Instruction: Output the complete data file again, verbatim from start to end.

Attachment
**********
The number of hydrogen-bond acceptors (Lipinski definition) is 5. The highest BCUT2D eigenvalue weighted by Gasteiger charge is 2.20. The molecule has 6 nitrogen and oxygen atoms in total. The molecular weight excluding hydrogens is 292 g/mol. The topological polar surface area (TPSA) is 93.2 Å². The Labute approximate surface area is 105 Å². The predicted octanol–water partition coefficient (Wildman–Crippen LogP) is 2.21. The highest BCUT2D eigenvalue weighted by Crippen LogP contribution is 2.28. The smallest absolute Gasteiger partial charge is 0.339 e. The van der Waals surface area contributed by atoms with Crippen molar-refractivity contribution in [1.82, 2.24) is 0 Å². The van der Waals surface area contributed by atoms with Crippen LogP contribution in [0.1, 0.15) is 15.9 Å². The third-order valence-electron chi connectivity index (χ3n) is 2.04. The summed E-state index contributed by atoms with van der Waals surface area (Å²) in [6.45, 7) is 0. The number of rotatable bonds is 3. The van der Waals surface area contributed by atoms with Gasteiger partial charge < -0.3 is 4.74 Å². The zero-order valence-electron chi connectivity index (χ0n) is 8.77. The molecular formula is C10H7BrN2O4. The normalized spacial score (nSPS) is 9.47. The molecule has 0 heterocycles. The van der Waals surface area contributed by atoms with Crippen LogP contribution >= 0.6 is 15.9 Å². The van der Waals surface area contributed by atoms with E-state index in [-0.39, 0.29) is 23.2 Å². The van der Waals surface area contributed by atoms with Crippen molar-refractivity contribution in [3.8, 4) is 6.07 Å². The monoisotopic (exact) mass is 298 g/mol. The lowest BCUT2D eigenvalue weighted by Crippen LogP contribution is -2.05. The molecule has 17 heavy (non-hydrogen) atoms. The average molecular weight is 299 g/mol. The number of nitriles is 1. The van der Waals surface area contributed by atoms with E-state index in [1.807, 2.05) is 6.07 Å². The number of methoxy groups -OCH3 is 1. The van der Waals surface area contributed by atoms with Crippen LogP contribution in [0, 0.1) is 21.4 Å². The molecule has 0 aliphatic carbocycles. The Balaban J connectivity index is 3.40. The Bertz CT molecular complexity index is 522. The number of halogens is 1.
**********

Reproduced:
The number of hydrogen-bond acceptors (Lipinski definition) is 5. The highest BCUT2D eigenvalue weighted by Gasteiger charge is 2.20. The molecule has 6 nitrogen and oxygen atoms in total. The molecular weight excluding hydrogens is 292 g/mol. The topological polar surface area (TPSA) is 93.2 Å². The Labute approximate surface area is 105 Å². The predicted octanol–water partition coefficient (Wildman–Crippen LogP) is 2.21. The highest BCUT2D eigenvalue weighted by Crippen LogP contribution is 2.28. The smallest absolute Gasteiger partial charge is 0.339 e. The van der Waals surface area contributed by atoms with Crippen molar-refractivity contribution in [1.82, 2.24) is 0 Å². The van der Waals surface area contributed by atoms with Crippen LogP contribution in [0.1, 0.15) is 15.9 Å². The third-order valence-electron chi connectivity index (χ3n) is 2.04. The summed E-state index contributed by atoms with van der Waals surface area (Å²) in [6.45, 7) is 0. The number of rotatable bonds is 3. The van der Waals surface area contributed by atoms with Gasteiger partial charge < -0.3 is 4.74 Å². The zero-order valence-electron chi connectivity index (χ0n) is 8.77. The molecular formula is C10H7BrN2O4. The normalized spacial score (nSPS) is 9.47. The molecule has 0 heterocycles. The van der Waals surface area contributed by atoms with Crippen LogP contribution >= 0.6 is 15.9 Å². The van der Waals surface area contributed by atoms with E-state index in [-0.39, 0.29) is 23.2 Å². The van der Waals surface area contributed by atoms with Crippen molar-refractivity contribution in [3.8, 4) is 6.07 Å². The monoisotopic (exact) mass is 298 g/mol. The lowest BCUT2D eigenvalue weighted by Crippen LogP contribution is -2.05. The molecule has 17 heavy (non-hydrogen) atoms. The average molecular weight is 299 g/mol. The number of nitriles is 1. The van der Waals surface area contributed by atoms with E-state index in [1.807, 2.05) is 6.07 Å². The number of methoxy groups -OCH3 is 1. The van der Waals surface area contributed by atoms with Crippen LogP contribution in [0, 0.1) is 21.4 Å². The molecule has 0 aliphatic carbocycles. The Balaban J connectivity index is 3.40. The Bertz CT molecular complexity index is 522. The number of halogens is 1.